With growing concerns about MRSA and other serious or potentially life-threatening diseases, some school administrators may view dust-related issues with less importance. However, dust, most of which is tracked into a school facility from the outside, can cause many more problems — including health-related issues — than some school administrators may realize.
• It is estimated that about 10 percent of all computer failures are the result of indoor dust.
• Approximately 20 percent of the students in a typical school facility are allergic to some particulates found in dust.
• Heating and air conditioning systems can lose as much as 20 percent of their efficiency if just a tenth of an inch of dust covers filters or core mechanicals.
• It is estimated that it can cost as much as $500 to remove one lb. of dust, which increases cleaning and maintenance costs considerably.
• People working in dusty indoor environments have a greater risk of lung cancer, heart attacks, asthma, respiratory problems, and even depression compared to those who work in cleaner, healthier indoor environments.
• It is estimated that as much as 24 lbs. of dust can be tracked into a facility by just 1,000 people over the course of a 20-day period.
For these and other reasons, incorporating strategies to help reduce dust accumulation in school facilities is a key concern for all school administrators.
Fortunately, many of these dust-related problems can be corrected through the effective use of matting systems, which have long been overlooked for their full value in keeping dust out and maintaining a clean and healthy environment. In fact, because they are so effective, matting systems are now widely recognized as a key component in a green cleaning system, even contributing to LEED (Leadership in Energy and Environmental Design) certification points.
Dust and High-Performance Floor Mats
Typically, a school facility uses mats to help prevent water and some grit from being tracked into the building — especially in gym areas where moisture can damage wood floors. They are also used for safety reasons, especially during adverse weather conditions. These mats provide a non-stick surface, which helps reduce the likelihood of student falls during rain, snow, or ice.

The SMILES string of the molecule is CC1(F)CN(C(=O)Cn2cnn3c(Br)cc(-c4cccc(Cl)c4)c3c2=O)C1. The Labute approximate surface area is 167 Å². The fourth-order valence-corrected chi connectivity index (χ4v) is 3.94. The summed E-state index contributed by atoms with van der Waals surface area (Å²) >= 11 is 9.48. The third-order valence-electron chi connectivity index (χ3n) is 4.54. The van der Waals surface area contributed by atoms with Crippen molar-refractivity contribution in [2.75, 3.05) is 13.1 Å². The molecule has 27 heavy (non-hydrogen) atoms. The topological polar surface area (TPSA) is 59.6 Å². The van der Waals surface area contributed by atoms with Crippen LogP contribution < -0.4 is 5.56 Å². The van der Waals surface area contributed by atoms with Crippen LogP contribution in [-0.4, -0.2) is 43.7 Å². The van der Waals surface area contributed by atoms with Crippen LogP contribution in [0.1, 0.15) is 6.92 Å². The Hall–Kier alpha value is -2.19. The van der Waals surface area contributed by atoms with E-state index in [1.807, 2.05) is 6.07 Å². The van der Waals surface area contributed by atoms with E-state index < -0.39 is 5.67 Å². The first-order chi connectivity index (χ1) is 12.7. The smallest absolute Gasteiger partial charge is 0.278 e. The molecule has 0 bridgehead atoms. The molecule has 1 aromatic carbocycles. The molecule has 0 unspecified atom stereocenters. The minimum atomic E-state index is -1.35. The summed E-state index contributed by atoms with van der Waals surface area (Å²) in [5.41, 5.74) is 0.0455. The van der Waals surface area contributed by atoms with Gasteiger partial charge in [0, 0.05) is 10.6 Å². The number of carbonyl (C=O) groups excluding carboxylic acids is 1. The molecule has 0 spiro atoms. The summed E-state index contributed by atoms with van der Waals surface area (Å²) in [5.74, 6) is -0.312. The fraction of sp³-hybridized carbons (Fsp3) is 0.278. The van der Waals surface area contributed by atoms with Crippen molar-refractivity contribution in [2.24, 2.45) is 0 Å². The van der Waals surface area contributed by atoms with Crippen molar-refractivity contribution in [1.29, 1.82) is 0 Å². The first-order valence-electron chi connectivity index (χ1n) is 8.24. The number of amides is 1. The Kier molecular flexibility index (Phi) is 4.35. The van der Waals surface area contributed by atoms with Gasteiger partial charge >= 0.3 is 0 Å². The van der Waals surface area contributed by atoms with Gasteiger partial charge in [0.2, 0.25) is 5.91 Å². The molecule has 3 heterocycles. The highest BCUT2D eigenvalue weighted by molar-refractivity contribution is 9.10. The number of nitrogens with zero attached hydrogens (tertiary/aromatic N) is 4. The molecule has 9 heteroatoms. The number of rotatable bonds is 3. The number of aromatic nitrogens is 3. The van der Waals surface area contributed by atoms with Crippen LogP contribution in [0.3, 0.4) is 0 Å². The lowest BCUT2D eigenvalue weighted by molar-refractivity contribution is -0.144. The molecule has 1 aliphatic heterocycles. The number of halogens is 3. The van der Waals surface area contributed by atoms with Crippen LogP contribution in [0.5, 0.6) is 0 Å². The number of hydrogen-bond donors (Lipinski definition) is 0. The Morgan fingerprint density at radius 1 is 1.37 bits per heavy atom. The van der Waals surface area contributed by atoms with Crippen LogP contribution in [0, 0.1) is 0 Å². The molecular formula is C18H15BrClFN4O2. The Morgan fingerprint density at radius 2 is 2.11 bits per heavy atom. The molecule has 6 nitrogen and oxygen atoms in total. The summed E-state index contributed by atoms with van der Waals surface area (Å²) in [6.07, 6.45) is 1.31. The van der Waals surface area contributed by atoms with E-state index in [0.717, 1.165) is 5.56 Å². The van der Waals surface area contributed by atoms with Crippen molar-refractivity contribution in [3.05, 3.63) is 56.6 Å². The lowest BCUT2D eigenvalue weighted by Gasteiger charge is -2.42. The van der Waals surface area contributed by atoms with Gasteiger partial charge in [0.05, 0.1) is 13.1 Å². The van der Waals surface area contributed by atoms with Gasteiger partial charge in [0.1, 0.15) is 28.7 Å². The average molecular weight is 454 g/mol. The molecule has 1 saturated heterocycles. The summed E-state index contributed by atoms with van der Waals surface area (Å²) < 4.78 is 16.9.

However, these uses, although valuable, just touch the surface of the benefits that can be derived from a high-performance matting system. These systems usually combine three different types of mats that are placed inside a facility, in interior lobbies as well as outside. Together, the three mats work as a system, each playing a specific role in effectively removing as much as 80 percent of the pollutants from shoe bottoms, which prevents them from soiling a facility.
These floor mats include at least five feet each of the following mats.
• Scraper Mats: Appropriately named, these mats are designed to scrape the bulk of grit, soil, and contaminants off of shoes. Debris is trapped beneath the surface of the mat. These mats often have a rubber base and polyethylene blades on a rubber base, and are designed with a recessed grating or by-level construction system. Essentially, a deep well which holds dirt and moisture between cleanings exists under the surface of the mat.
• Absorption Mats: This, the second in the three-part matting system, is also known as a scraper/wiper mat. Located just inside the entry or in the vestibule area if the facility has a double door entry, these mats perform both a scraping action and a moisture-wicking (absorption) action. They are made of nylon, or combinations of nylon and heavily textured piles of polypropylene, and are the “second line of defense,” removing soil, dust, moisture, and grit not captured by the outdoor scraper.
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